Looking Back, Looking Forward: Enforcement by State Attorneys General – Part Two


Last month, as part of BakerHostetler’s “Looking Back, Looking Forward: Advertising and Marketing Law in 2021 and 2022” webinar series, partners Craig A. Hoffman and Victoria Weatherford presented recent trends and predictions on state attorney general enforcement. The following summarizes our 10 predictions for attorney general enforcement in 2022.

Prediction #1: Upcoming Attorney General Elections Will Lead to High-Profile Investigations

In 2022, 30 states and one U.S. territory will hold elections for attorney general. We expect the large number of elections to raise the public profile of state attorneys general in 2022, and we expect state attorneys general seeking re-election to use their offices as a pulpit from which increase their visibility in the press and media. We expect to see an increase in the number of state AGs using the media to showcase “victories” as a way to reinvigorate campaign efforts. Likewise, attorneys general — especially those elected this year — are expected to engage in more high-profile enforcement and litigation against well-known companies and tackle more “hot” issues. Companies facing scrutiny from the state attorney general in 2022 will want to carefully consider the potential public relations implications and opportunities to work with state AGs to craft the public narrative in any resolution or bylaw.

Prediction #2: More Federal-State Partnerships

FTC Chairman Lina Khan and CFPB Chairman Rohit Chopra recently highlighted in public comments the importance of state attorneys general in enforcing federal consumer protection and consumer finance laws. and their intention to share more resources with state attorneys general in 2022. Khan and Chopra also stated their intention to partner more with state AGs; we expect this partnership to occur with Democratic-led AG offices and bipartisan coalitions of state AG offices.

Chopra, in late 2021, also encouraged direct enforcement by state MGAs of the Federal Consumer Financial Protection Act (CFPA), which would allow state MGAs to levy civil penalties of $5,000 to $1 million per day for certain violations. We expect state AGs to act on the green light provided by Chopra to file new CFPA enforcement actions in 2022. Recent history suggests that state attorneys general will use federal financial laws on consumers to pursue deceptive marketing and advertising claims against companies that provide banking, student support services, mortgages, and reverse mortgages, among other services.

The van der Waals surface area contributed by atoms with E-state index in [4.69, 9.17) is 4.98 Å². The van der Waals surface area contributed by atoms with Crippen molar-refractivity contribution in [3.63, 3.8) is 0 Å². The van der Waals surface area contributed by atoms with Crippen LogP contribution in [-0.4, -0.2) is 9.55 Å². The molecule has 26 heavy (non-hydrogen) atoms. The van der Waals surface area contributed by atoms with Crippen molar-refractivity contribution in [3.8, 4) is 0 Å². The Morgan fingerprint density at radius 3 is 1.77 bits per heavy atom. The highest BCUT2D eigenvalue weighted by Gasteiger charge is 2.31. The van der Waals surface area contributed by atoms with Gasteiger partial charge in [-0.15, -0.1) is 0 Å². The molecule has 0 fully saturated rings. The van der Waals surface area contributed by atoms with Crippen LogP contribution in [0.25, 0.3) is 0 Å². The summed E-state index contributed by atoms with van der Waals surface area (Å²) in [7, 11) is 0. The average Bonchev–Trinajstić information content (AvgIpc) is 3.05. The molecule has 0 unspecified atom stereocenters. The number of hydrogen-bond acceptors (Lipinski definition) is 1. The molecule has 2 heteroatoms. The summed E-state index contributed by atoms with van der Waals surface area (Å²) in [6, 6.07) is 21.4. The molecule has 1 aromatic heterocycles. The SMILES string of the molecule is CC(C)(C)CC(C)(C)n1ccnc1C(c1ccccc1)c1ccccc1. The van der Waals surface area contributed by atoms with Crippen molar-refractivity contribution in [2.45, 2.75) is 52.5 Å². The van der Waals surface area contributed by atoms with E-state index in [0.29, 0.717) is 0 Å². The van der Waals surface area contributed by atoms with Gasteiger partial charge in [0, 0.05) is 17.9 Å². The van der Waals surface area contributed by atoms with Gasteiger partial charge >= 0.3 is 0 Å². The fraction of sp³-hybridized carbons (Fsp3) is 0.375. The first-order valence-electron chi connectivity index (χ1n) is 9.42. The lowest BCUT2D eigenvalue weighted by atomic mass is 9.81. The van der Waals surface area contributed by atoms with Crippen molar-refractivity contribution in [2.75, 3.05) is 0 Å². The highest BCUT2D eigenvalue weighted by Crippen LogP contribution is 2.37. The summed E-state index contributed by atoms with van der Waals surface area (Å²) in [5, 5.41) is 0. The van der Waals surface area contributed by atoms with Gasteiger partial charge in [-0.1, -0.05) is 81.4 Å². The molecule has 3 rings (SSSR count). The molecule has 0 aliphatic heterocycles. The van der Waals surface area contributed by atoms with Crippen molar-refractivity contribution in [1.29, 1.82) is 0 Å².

Prediction #3: Republican-led attorneys general go it alone

Republican-led attorneys general will lead a robust new enforcement both as independent states and with partisan, bipartisan coalitions. These attorneys general will continue to challenge the Biden administration, pointing out what they perceive to be its excess in the fight against COVID-19 and its inadequacy in the fight against illegal immigration.

The state of Texas, for example, has already filed several high-profile enforcement cases in 2022. Notably, in January, Texas independently sued Google for allegedly false and misleading endorsements of its Pixel phone. Texas filed the first lawsuit in the country before a coalition of federal or multistate attorneys general could take similar action. Texas also led a bipartisan coalition of state AGs in another lawsuit against Google over alleged “dark patterns” and misleading features to trick consumers into allowing location tracking. Both lawsuits are ongoing and, as they unfold, will inform how Republican-led AG offices approach law enforcement in 2022.

Prediction #4: Connecting Consumer Marketing to Antitrust

Khan and the head of the Justice Department’s antitrust division discussed recently the link between consumer marketing violations and antitrust harm. Khan expressed his view that false and misleading advertising leads to inappropriate market consolidation and antitrust issues, and vice versa. Khan’s new views on marketing harms may foreshadow how federal and state attorneys general will work together in 2022 to pursue new types of consumer marketing laws and antitrust violations.

With or without federal cooperation, states have direct federal antitrust enforcement authority as well as state antitrust enforcement authority. We predict that new iterations of antitrust and marketing harm will likely begin with enforcement against large market players and companies with a history of antitrust scrutiny.